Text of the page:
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Judy Radul: World Rehearsal Court - Online Catalogue

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Beginning with the Seventies
Activism, Art & Archives

The Morris and Helen Belkin Art Gallery is pleased to announce the launch of Beginning with the Seventies: Activism, Art & Archives, an ongoing project investigating the 1970s, an era in which social movements of all kinds – feminism, environmentalism, LGBTQ rights, access to health services and housing – began to coalesce into models of self-organization. Many non-profit organizations formed in Vancouver to provide direct assistance, engender and distribute new knowledge, and resist forms of oppression, thereby creating a network that overlapped with the production of art and culture. The history of these organizations and their founders is preserved across archives, collections and networks; these resources vary in terms of public accessibility and are not well known to younger producers. We speculate: what if these archival materials are examined through an interdisciplinary lens that includes art and cultural practices?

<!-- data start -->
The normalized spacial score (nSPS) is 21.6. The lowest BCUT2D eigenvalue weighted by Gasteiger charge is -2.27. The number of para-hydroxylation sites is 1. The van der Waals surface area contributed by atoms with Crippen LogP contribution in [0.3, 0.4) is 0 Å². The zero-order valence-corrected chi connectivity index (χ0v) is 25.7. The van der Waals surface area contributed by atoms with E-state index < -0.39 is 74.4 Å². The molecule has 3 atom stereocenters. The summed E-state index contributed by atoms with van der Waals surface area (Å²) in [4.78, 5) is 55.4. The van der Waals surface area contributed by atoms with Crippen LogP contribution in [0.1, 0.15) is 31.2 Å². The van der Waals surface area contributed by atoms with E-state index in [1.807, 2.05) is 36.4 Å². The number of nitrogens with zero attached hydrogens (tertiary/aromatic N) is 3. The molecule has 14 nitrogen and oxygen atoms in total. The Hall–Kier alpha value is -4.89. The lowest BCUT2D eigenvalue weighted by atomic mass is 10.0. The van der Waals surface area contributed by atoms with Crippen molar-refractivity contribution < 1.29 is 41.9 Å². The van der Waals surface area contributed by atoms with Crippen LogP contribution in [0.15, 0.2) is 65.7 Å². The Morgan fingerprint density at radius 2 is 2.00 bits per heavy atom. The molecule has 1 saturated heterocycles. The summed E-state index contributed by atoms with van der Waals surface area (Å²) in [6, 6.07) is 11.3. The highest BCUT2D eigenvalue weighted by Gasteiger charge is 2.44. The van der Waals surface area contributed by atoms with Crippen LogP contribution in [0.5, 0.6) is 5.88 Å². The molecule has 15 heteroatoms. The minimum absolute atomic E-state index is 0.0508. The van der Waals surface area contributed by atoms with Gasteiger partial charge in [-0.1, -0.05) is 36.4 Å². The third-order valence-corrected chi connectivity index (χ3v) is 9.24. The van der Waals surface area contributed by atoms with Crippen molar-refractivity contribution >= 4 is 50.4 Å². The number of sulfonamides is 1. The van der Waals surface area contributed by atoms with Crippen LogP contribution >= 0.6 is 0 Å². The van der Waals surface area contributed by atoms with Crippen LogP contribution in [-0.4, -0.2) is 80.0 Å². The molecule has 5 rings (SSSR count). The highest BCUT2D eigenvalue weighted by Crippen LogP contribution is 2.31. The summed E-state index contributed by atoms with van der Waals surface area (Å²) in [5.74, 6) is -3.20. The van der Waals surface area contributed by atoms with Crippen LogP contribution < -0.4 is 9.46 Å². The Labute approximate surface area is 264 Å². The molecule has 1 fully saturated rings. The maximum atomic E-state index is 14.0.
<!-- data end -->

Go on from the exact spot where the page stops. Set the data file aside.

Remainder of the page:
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Candle
UBC Master of Fine Arts Graduate Exhibition 2017

Matt Browning, Steven Cottingham, Jessica Evans, Brian Lye, Carolyn Stockbridge

The Morris and Helen Belkin Art Gallery is pleased to present an exhibition of work by the 2017 graduates of the University of British Columbia’s two-year Master of Fine Arts program: Matt Browning, Steven Cottingham, Jessica Evans, Brian Lye and Carolyn Stockbridge. This program in the Department of Art History, Visual Art and Theory is limited each year to a small group of four to six artists, who over the two years foster different sensibilities developed within an intimate and discursive working environment. This exhibition is presented with support from the Department of Art History, Visual Art and Theory at the University of British Columbia.

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Sites of Assembly

Co-curated by Gabrielle Moser and Lorna Brown, the exhibition features photographic works from the Belkin’s permanent collection, the private collection of John O’Brian and the research archive of Marcia Crosby. Focusing on practices of photography as simultaneously art and document, the exhibition is ordered around several themes: propositions for the use of public space, whether through buildings, artworks or social activities; the surveillance of the public and performances for the camera; and the way that photographic records create potential histories for Vancouver.

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